Note that if you choose general admission, you have to select a specific time slot for your visit.
Address:One World Trade Center, 285 Fulton Street,
New York 10007
The entrance is on West Street.
Closest subway stations:World Trade Center (E train) 6 min walk; Park Place (2, 3 lines)
7 min walk; WTC Cortlandt Street (1 train) 2 min walk; Cortlandt Street (R, W)
6 min walk; Fulton Street (4,5,A, C, J, Z, 2, 3) 8 min walk.
Sept. 5 – Dec. 20: 9:00am – 9:00pm (last
ticket sold at 8:15pm)
Dec. 21 – Jan. 3: 8:00am – 8:00pm (be aware
of special holiday hours)
Jan. 4 – April 30: 9:00am – 9:00pm (last
ticket sold at 8:15pm)
May 1 – Sept. 4: 8:00am – 9:00pm (last
ticket sold at 8:45pm)
Please note that there are adjusted Holiday hours on all major Holidays, such as Independence Day, Thanksgiving, Christmas – check the website if your visit falls on a Holiday.
The Top Of The Rock is the observatory atop the Comcast
Building. Not a lot of people know the building by this name – by most it is
referred to simply as 30 Rock, short for its address 30 Rockefeller Plaza. From
1933 to 1988, the building was known as the CA Building, from 1988 to 2015 as
the GE Building, and ever since as the Comcast Building. Many people know the
building as the home of NBC Studios, and it is here where popular TV shows such
as Saturday Night Live, Late Night with Seth Myers and the Tonight Show Starring Jimmy Fallon are
The 66-story building is only the 22nd tallest
building in New York City and 400 feet (122 meters) shorter than the Empire
State Building – the observation deck is 200 feet (61 m) lower than that of the
ESB. And yet it is my personal favorite of all the observation decks. And
that’s simply for two reasons: It’s the only observation deck that offers a
view of Central Park, and you also have the Empire State Building featured in
your panorama pictures, which you obviously don’t have when you’re standing on
top of the ESB. Since it is the most iconic skyscraper in New York City though,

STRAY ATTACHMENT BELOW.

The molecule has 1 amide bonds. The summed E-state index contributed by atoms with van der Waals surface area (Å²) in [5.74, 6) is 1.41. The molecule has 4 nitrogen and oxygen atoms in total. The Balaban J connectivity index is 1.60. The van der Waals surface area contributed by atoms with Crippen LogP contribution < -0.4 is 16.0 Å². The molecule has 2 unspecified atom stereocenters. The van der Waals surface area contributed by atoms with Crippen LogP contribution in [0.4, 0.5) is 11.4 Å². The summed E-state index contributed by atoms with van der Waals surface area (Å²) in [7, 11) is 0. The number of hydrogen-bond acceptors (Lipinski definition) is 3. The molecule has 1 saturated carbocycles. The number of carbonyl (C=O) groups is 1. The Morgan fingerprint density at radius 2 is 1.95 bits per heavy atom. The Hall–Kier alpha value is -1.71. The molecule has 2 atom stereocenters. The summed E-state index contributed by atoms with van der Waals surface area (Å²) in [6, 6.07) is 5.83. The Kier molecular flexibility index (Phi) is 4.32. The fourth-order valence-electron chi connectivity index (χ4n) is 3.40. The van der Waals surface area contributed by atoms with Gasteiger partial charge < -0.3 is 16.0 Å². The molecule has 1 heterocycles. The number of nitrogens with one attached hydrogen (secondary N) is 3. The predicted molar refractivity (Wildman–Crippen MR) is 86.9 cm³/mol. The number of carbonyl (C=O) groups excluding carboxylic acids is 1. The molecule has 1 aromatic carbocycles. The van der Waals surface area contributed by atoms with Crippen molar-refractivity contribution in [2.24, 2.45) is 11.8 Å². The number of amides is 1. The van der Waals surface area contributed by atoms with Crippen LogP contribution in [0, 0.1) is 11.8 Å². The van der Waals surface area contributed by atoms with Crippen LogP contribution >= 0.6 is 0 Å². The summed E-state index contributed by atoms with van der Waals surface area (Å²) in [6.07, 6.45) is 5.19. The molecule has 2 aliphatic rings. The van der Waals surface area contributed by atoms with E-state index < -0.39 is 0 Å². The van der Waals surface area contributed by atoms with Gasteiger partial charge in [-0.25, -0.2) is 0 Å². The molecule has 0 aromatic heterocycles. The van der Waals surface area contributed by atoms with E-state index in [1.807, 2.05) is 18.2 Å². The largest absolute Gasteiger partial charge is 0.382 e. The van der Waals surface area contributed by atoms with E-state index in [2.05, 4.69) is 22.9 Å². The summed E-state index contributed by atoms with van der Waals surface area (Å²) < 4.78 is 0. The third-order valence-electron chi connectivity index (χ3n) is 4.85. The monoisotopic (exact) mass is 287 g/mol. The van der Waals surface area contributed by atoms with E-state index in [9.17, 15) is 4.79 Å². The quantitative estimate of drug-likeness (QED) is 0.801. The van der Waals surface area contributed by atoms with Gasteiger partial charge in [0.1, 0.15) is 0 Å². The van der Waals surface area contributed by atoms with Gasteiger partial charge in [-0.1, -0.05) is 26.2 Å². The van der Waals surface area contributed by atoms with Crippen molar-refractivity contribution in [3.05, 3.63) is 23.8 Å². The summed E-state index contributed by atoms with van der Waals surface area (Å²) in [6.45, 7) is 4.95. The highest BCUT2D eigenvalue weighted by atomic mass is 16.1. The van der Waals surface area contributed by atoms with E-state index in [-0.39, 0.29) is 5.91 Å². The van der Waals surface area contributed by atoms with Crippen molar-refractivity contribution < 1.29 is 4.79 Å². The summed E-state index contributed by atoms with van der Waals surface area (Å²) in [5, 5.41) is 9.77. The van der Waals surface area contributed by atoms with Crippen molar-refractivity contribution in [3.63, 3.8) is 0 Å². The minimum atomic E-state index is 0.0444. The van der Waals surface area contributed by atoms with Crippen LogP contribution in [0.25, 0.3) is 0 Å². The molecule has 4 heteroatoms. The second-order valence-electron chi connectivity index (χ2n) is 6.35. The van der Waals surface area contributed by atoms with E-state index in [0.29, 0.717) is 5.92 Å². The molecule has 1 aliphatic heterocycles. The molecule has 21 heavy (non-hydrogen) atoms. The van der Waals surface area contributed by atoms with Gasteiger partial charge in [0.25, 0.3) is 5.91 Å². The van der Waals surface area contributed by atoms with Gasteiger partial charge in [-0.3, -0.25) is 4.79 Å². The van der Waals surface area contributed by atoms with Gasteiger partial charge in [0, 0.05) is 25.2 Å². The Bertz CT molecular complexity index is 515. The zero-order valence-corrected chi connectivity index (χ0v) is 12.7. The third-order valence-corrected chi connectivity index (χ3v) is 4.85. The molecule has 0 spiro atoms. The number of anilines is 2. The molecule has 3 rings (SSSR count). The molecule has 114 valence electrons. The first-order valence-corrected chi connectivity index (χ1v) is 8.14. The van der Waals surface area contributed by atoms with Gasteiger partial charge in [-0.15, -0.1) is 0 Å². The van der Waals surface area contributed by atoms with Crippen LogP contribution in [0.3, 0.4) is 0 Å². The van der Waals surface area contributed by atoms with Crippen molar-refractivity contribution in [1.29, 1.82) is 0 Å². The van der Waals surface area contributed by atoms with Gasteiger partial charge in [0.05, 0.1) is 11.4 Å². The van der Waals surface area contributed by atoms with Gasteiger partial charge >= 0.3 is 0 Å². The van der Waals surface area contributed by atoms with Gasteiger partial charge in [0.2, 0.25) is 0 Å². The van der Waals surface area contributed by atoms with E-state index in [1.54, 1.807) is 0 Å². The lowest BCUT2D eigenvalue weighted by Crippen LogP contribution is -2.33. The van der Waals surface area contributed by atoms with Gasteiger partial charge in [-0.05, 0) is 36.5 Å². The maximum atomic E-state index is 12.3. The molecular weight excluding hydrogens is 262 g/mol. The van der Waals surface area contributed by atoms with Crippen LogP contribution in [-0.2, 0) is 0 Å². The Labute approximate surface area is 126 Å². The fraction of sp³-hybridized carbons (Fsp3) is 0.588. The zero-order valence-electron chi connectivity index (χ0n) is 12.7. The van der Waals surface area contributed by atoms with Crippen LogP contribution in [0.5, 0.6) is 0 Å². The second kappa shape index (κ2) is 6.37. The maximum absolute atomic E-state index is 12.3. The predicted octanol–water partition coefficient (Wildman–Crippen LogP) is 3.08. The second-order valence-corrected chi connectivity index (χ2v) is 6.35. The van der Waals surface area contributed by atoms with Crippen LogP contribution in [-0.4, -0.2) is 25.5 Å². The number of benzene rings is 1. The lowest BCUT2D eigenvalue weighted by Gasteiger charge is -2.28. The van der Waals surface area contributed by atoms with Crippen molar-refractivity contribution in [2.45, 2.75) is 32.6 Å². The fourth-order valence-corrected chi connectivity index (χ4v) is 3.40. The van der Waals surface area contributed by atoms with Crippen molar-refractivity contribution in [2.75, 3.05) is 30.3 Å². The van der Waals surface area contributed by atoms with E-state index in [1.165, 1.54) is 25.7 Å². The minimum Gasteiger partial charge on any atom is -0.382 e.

I like having it featured in my photos.
If you prefer a dinner or a cocktail 65 floors above the streets of Manhattan, you can also opt for one of two restaurants inside the Rockefeller Center: The Rainbow Room, which reopened in 2014 after extensive renovations, and bar SixtyFive, which is part of the restaurant. It’s worthwhile to splurge on a pricey drink (expect to pay around $20 for a cocktail) instead of paying for the observation deck, especially if you decide to check out one of the views above.
***Note that both the Rainbow Room and SixtyFive are only open from 5pm to midnight, and CLOSED on Saturdays, and sometimes closed for private events, so definitely check your preferred date. It’s also recommended to make a reservation. Also note that there is a strict dress code.***
Height: 872 feet
Floor(s): The three-level observation deck spreads out over three floors: 67th, 69th and 70th.
above: you have the Empire State Building in your photos, and you can see almost
the entire Central Park. Plus, you’re right above Midtown, which is the part of
Manhattan with the largest number of skyscrapers and tall buildings, making for
an interesting vantage point. Part of the observation deck is outside, which
means you get great photos without any glare.
observation deck is located at a lower height than the Empire State Building
and One World Observatory.
general admission; $54 special Sun & Stars tickets which allows you to